Friday, June 13, 2008

Quakers vs. Puritans

I have been researching Friends (aka Quakers) in all capacities. I will refrain from all the details of my reading.

I have learned that the Quakers and Puritans were always opposites and I did not know that before.

I have learned that the Puritans are now called Reformed or Baptists or the best name for them currently is Reformed Baptist. SEE NOTE BELOW

I have had an open mind in my research and I have found a lot of Christianity in the early history of the Quakers but this group of people has now become a mixture of Christians and non-Christians.

The older the literature one reads the more convincing it is that Quakers are Christian. The reverse is true as well. The newer the literature one reads the more evident it becomes that Quakers are not necessarily Christian.

There are Christian Quakers.

On page 177 of "Friends for 300 Years" it says, "Much emphasis was placed on the significance of the historical events which gave rise to the Christian religion, including especially the life, teachings and sacrificial death of Christ. This emphasis was prominent in the writings by which the Quakers defended themselves against opponents who claimed they were not Christians because of their universalism, their opposition to the doctrine of imputed righteousness and the their belief in the supremacy of the Light Within over the Bible. "

It goes on to say that the Puritans had a main purpose of "preaching the Word to assure right belief" but the Quakers thought that of less importance.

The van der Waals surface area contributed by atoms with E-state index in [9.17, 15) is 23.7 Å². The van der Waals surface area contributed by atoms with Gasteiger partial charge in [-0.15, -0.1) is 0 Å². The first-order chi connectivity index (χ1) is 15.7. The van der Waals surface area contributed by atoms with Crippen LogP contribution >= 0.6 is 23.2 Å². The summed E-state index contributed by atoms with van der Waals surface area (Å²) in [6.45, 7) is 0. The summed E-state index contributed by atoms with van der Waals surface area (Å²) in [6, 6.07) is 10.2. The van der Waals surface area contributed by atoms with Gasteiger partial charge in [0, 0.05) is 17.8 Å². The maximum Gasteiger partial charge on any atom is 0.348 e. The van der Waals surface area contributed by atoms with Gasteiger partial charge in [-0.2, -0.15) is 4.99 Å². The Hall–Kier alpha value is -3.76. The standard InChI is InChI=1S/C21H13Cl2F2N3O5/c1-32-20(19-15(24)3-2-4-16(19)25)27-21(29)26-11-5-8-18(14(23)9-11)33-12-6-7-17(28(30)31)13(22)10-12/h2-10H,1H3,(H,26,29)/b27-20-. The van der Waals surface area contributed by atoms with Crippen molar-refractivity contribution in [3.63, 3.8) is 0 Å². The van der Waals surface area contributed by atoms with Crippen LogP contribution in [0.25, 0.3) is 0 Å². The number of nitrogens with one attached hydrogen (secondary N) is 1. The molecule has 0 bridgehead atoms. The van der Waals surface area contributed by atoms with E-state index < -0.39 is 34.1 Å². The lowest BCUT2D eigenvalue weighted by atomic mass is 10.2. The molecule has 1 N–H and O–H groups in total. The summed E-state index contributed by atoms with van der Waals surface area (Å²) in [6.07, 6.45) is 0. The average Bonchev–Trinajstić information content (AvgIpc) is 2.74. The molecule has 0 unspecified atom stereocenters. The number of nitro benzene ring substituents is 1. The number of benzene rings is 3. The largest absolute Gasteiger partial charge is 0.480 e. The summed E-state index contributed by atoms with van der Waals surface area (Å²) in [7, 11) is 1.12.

The Quakers look to the "Light" as the teacher and have made every effort to led their people to the light. The Puritans have made every effort to concentrate on the Bible and get good, solid doctrine from the Word of God.

I respect and believe in being quiet before the Lord. I do not thrive in the noisy Evangelical church with the large Public Address Systems.

However, I am not ready to abandon the Bible entirely for the "Light." In fact, the Bible teaches us that Satan *can* disguise himself as an angel of light.

I know there is a balance between going over-board on "inwardness" to the exclusion of inspired Holy doctrine and the rigid, so called "head-knowledge" with its making the Bible a textbook to be dissected.

I have read a lot and I find that others before me have noted the extremes. One person or group meditates too much, as it were, to the exclusion of being an useful, engaged human participant. Think desert hermit for an extreme case of this.

Another group has every Bible passage memorized but will not set aside the time to pray sufficiently, to be quiet, to spend time with the Lord, and for some of them "meditation" is a profane word.

I believe in imputed Righteousness. I believe that I have no righteousness to offer the Lord, the little bit I may think that I have, I don't, and we all know that verse about the filthy rags.

I believe I am a sinner and I know that I can barely get through a few hours without sinning. Yes, I have the fruit of the Holy Spirit and yes, I am being sanctified and I am becoming more Holy as I abide in the Vine.

I believe Jesus Christ when He compares me to a sheep and He calls Himself a Shepherd.

He teaches us, in the Bible, that the Sheep will know His voice...I want to know that voice.

The Bible also teaches us that Jesus Christ is the Word of God, it stands to reason then that the more I know the Bible, the more I know about Jesus Christ, the Word incarnate, God incarnate in human flesh.

Jesus Christ is the Light of the World. God's Word is a lamp unto my feet and light unto my path. There is no darkness in God. Without salvation we wonder around in the darkness---all Biblical truths.

The Bible is the Truth and I will not forsake it, ignore it or teach others to do so. It is the very WORD of God and can be trusted.

NOTE: I have been corrected by someone more knowledgeable than myself. The Puritans are now the Reformed Baptists. The Reformed Baptists "reformed" from the Anglican Church in England and they did not "reform" from the Catholics. Otherwise, one could wrongly think that all the Lutherans, Presbyterians, and all holding to the original Reformers were all of the Puritan branch of Christianity. Both the Reformed and the Reformed Baptists agree with John Calvin and John Knox to the best of my knowledge.